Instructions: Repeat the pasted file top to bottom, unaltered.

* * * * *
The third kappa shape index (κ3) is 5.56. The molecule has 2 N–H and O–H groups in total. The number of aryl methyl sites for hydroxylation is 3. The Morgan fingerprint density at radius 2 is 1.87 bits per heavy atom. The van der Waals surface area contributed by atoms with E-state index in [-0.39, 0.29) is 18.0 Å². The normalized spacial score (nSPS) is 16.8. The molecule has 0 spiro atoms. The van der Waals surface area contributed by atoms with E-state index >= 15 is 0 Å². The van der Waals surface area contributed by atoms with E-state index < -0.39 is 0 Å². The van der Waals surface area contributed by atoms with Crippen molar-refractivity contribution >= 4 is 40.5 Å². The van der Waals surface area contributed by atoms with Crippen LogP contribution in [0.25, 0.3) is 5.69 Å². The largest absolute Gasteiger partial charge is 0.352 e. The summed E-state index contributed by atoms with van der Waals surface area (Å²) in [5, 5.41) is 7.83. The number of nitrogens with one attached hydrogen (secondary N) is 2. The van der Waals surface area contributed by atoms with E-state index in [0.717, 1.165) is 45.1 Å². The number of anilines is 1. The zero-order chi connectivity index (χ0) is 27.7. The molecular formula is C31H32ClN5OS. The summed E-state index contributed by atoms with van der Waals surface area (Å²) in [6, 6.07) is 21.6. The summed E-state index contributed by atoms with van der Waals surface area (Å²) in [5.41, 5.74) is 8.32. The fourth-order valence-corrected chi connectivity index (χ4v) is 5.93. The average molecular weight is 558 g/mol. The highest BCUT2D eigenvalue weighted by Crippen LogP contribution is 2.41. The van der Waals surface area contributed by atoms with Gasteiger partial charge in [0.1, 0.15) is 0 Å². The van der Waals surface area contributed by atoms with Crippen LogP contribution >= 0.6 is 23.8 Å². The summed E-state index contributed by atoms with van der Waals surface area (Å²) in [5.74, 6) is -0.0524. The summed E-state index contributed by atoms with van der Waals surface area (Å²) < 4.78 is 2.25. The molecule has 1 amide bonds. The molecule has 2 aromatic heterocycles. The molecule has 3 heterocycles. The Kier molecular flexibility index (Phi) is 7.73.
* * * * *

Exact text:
The third kappa shape index (κ3) is 5.56. The molecule has 2 N–H and O–H groups in total. The number of aryl methyl sites for hydroxylation is 3. The Morgan fingerprint density at radius 2 is 1.87 bits per heavy atom. The van der Waals surface area contributed by atoms with E-state index in [-0.39, 0.29) is 18.0 Å². The normalized spacial score (nSPS) is 16.8. The molecule has 0 spiro atoms. The van der Waals surface area contributed by atoms with E-state index >= 15 is 0 Å². The van der Waals surface area contributed by atoms with E-state index < -0.39 is 0 Å². The van der Waals surface area contributed by atoms with Crippen molar-refractivity contribution >= 4 is 40.5 Å². The van der Waals surface area contributed by atoms with Crippen LogP contribution in [0.25, 0.3) is 5.69 Å². The largest absolute Gasteiger partial charge is 0.352 e. The summed E-state index contributed by atoms with van der Waals surface area (Å²) in [5, 5.41) is 7.83. The number of nitrogens with one attached hydrogen (secondary N) is 2. The van der Waals surface area contributed by atoms with E-state index in [0.717, 1.165) is 45.1 Å². The number of anilines is 1. The zero-order chi connectivity index (χ0) is 27.7. The molecular formula is C31H32ClN5OS. The summed E-state index contributed by atoms with van der Waals surface area (Å²) in [6, 6.07) is 21.6. The summed E-state index contributed by atoms with van der Waals surface area (Å²) in [5.41, 5.74) is 8.32. The fourth-order valence-corrected chi connectivity index (χ4v) is 5.93. The average molecular weight is 558 g/mol. The highest BCUT2D eigenvalue weighted by Crippen LogP contribution is 2.41. The van der Waals surface area contributed by atoms with Gasteiger partial charge in [0.1, 0.15) is 0 Å². The van der Waals surface area contributed by atoms with Crippen LogP contribution >= 0.6 is 23.8 Å². The summed E-state index contributed by atoms with van der Waals surface area (Å²) in [5.74, 6) is -0.0524. The summed E-state index contributed by atoms with van der Waals surface area (Å²) < 4.78 is 2.25. The molecule has 1 amide bonds. The molecule has 2 aromatic heterocycles. The molecule has 3 heterocycles. The Kier molecular flexibility index (Phi) is 7.73.